A week or so later, I was singing Schubert’s Winterreise, in a series hosted by the major university in Rome, La Sapienza. La Sapienza’s glory—and to some extent its shame—is that, though it dates back to 1303 and a papal foundation, its magnificent main campus, built in 1935, is an inheritance from the fascist era: a severely beautiful collection of modernist-cum-neoclassical buildings planned by Mussolini’s “high commissar”, the architect Marcello Piacentini.

The concert took place in the university’s Aula Magna, in front of Mario Sironi’s 1935 mural Italy between the Arts and the Sciences. I’ve performed in the hall several times over the years, but always in front of a blurry reproduction of the mural, which was long in restoration. Seeing as it is a piece of fascist art, a work of unashamed propaganda, it was papered over directly after the war, uncovered in the 1950s but with its offensive political symbolism remodelled. Only more recently, and following a successful Sironi retrospective in 2014, has it been restored to its original form. Propaganda it may be, with representative figures of the arts and the sciences, toga-clad, presided over by a winged figure of war, helmeted trench-style, feathers like fasci, the symbol of the Mussolini regime, but it’s compelling nonetheless, executed in a telling interaction of hallowed fresco technique and industrial steel and cement. It’s difficult to appreciate in cramped reproduction; but facing all of its 8 by 17 metres in the flesh it’s also difficult to know how much its impact is just a result of its sheer monumental force. It raises issues of art and morality, of course; but also stands as a necessary reminder of Italy’s fascist past, whatever its artistic merits and our complex response to them.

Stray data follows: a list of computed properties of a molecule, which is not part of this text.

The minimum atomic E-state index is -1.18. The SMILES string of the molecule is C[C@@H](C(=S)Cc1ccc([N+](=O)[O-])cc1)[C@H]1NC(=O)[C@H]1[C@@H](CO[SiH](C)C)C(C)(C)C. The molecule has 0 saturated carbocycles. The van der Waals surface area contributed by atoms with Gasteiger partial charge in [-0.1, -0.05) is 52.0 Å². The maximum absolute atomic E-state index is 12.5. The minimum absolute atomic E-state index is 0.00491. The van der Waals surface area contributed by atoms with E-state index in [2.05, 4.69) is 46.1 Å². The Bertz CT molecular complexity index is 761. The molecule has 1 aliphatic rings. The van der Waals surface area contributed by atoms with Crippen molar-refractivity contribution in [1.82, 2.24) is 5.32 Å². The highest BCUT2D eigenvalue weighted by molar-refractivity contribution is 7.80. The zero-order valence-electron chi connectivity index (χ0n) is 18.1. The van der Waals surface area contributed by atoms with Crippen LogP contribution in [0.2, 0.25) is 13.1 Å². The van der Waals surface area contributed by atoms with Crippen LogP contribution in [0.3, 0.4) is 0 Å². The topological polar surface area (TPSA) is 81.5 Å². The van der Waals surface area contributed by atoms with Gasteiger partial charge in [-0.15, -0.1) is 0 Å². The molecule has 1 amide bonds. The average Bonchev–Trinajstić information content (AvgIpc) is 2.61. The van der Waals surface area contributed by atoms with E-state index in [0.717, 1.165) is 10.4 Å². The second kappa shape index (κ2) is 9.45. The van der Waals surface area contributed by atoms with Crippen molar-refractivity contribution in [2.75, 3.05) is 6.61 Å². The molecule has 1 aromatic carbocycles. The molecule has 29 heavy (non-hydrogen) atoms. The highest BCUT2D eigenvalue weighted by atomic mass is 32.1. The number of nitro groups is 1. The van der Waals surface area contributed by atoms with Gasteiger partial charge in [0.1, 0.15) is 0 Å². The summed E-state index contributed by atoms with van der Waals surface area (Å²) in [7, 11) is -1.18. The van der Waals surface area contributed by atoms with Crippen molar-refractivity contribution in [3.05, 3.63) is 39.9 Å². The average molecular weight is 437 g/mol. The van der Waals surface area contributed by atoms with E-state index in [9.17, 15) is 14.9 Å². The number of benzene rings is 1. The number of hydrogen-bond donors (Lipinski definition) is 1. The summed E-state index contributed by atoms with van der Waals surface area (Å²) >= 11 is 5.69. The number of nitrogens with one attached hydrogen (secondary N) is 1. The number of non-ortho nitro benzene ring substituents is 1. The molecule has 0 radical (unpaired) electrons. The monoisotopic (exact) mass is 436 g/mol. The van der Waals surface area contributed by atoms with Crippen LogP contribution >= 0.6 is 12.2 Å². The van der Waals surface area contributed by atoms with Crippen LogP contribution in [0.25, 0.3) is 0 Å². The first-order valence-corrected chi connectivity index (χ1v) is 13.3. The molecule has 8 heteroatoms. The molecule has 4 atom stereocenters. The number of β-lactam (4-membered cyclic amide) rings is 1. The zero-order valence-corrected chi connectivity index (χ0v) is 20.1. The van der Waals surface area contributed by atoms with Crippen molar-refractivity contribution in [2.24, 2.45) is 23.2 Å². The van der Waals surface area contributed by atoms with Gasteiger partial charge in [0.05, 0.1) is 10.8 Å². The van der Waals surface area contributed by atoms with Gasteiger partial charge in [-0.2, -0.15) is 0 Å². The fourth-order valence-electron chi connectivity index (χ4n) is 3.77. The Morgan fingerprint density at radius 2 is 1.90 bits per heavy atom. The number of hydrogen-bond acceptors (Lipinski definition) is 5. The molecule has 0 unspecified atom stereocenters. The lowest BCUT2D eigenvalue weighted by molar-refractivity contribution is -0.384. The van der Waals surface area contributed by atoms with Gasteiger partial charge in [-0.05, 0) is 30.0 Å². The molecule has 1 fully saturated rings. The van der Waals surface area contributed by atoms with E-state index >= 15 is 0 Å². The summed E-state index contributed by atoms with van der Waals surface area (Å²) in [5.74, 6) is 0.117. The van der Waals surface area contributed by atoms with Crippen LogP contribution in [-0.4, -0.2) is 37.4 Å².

And so on, via Krakow and Shanghai, with their own histories of war, to Seoul and a seven-concert tour of South Korea.

It’s a cliché that the Korean War, 1950 to 1953, is the forgotten war—the words are even inscribed on the war memorial in Seoul. The figures are difficult to absorb: 600,000 Korean military deaths, 1.5 million civilian, in a combined population, north and south, of about 25 million. To visit South Korea is to visit a country that has rebuilt itself from the depths of horror: almost every major city on the Korean peninsula was destroyed during the war.